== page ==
'Patching up’ was originally a fishing term for repairing fishing nets, from a time when these still had to be painfully repaired by manual labour with a spool of wire. Nowadays the term is used in all sorts of professions as designation for the re-filling of holes in work previously done. I encountered the term before when I worked in parks maintenance, during the filling in of holes in hedges and other plantings, and this time around in the world of stonemasonry.
In this case, we are 'patching up' parts of stone sculpture’ in the South Portal of St. Stephen's Church in Nijmegen. We're putting in new pieces of stone in the existing facade, to replace weathered pieces. There is not that much to tell about; it is simply a matter of filling in the holes that we made previously (because we have removed the old blocks there) with new stone again.
But of course it is no ordinary piece of stone, these are as I said before 20 trefoils (crets, my colleagues say, after the French word crête), 20 crockets (a form of reclining crockets), 7 consoles, two 'caps’ or upper parts of consoles and three capitals.
It is actually quite a tricky job. If we have made the drawings just right, then the pieces will fit into the holes and then we can add the mortar around the joints. But usually such a block has to come out once again for knocking off a piece of old grout somewhere, and when in very bad luck, a couple of times more, until it fits. Once the block is placed right and the grout has hardened, then through a hole at the top the liquid mortar can be poured behind the block , to fill the area below, next to it, behind it and above it.
But those are the easy blocks: the capitals and the consoles. The hardest bits are the trefoils. These are very open pieces that will hang from the inside of the pointed arch, from a small contact area. For each trefoil there will be two anchors of stainless steel, which should provide for extra security.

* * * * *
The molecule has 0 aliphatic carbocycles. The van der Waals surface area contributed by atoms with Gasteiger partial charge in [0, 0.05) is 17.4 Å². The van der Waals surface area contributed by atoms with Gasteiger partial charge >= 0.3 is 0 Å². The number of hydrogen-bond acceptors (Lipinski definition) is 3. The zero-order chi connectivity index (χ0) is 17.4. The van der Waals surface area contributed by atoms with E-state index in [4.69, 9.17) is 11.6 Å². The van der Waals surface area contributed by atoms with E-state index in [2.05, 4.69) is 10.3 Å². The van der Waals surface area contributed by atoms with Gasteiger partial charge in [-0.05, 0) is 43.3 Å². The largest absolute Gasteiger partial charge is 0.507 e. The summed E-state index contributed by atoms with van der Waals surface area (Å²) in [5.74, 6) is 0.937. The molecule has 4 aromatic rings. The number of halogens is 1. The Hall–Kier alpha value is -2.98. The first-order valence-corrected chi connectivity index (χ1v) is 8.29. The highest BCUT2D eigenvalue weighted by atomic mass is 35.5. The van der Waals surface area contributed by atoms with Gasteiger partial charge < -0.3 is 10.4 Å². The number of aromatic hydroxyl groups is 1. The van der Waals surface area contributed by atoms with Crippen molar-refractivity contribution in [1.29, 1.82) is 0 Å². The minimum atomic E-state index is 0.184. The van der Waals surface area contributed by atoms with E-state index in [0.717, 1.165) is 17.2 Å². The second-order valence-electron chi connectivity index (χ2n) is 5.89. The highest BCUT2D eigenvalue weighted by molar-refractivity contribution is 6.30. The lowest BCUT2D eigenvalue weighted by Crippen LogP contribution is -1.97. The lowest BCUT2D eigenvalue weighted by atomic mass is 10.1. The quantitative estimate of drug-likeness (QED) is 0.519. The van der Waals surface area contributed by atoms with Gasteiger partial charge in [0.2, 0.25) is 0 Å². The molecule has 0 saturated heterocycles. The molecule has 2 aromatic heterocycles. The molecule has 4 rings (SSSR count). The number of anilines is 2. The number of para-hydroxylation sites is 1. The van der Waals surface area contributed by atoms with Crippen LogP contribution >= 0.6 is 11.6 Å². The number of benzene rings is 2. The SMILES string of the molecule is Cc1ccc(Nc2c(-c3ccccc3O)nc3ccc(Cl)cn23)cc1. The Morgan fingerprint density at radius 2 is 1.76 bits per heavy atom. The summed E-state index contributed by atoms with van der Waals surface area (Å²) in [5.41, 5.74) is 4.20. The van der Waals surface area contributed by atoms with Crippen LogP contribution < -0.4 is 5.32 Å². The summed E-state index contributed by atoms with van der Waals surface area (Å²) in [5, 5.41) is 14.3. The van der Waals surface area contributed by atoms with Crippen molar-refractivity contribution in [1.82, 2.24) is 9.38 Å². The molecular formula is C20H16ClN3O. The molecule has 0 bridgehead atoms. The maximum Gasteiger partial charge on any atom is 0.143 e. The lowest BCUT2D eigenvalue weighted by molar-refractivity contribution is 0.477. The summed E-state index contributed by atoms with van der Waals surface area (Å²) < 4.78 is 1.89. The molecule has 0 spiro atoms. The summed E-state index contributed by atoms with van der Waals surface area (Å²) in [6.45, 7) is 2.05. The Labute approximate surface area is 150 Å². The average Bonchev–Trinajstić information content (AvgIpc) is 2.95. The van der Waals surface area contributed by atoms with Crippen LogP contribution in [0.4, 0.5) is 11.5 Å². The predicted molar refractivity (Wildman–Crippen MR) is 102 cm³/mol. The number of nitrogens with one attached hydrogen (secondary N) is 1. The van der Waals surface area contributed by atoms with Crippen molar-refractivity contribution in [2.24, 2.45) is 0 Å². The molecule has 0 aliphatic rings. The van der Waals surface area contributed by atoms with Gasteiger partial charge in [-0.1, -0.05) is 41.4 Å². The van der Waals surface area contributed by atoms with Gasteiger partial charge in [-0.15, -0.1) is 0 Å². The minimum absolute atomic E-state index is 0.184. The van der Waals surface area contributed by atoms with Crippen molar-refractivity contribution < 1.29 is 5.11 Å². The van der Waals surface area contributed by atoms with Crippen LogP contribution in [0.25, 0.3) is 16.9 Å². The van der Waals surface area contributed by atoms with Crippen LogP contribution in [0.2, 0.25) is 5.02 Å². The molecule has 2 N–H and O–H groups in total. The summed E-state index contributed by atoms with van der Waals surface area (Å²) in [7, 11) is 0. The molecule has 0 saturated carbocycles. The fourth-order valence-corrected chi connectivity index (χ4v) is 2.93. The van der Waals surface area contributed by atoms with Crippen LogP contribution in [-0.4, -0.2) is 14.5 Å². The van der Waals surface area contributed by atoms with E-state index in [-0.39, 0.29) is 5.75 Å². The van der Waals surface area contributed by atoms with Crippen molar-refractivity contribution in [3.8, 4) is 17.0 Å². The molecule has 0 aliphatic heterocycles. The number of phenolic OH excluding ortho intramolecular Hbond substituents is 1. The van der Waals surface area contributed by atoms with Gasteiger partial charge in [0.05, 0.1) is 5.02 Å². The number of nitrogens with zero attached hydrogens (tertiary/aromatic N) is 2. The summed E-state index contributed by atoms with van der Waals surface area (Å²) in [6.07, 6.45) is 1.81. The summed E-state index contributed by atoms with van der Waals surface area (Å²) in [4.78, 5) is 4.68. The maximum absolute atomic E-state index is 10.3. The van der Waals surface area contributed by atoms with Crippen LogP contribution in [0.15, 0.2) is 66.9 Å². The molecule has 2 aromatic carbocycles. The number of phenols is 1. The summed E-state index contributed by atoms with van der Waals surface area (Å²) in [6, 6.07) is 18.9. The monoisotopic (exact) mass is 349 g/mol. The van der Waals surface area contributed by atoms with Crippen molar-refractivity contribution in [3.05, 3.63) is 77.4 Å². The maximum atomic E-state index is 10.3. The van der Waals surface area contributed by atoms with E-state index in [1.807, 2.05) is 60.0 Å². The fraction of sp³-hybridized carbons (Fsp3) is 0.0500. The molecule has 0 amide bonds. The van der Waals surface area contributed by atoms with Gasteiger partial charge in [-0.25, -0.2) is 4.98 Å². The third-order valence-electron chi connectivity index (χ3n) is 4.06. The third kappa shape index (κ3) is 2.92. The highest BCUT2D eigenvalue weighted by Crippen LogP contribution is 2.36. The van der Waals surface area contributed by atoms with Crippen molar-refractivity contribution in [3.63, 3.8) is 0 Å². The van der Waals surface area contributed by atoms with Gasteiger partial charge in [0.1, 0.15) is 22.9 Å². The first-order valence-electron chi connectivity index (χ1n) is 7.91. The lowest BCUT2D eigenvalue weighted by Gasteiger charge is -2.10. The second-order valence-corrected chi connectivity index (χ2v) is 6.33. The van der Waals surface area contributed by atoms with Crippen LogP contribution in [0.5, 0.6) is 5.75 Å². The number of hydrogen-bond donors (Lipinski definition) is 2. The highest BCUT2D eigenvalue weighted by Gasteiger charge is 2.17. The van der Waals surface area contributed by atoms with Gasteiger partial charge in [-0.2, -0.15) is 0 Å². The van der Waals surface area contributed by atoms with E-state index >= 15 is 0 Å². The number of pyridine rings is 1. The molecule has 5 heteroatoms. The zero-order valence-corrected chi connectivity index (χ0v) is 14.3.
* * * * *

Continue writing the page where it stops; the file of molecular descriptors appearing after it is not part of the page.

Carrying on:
Finally on the inner one of the pointed arches a whole range of side crockets will be placed. Side crockets are crockets on its side. There are ordinary crockets, water leaf crockets, finials, crockets, suspended flowers, and a few more types of flowers in the Gothic ornamentation, but these are all variations on a theme.
Next week we'll continue mounting the crêtes (trefoils), and when everything is done, we will accord. A new term to look forward to, but in any case it has nothing to do with accordion music.
Update 22 april 2015:
It's coming along nicely with the mounting of the blocks. Today we have suspended the last trefoils inside the arch. These 'crêtes’ have been carved by my colleague Jan Tolboom, so this is a three man's project: We divided the carving work into three parts , Stide and I take care of dismantling and placement and Jan supports us with his advice and insights. A good team, with a hundred years of experience put together.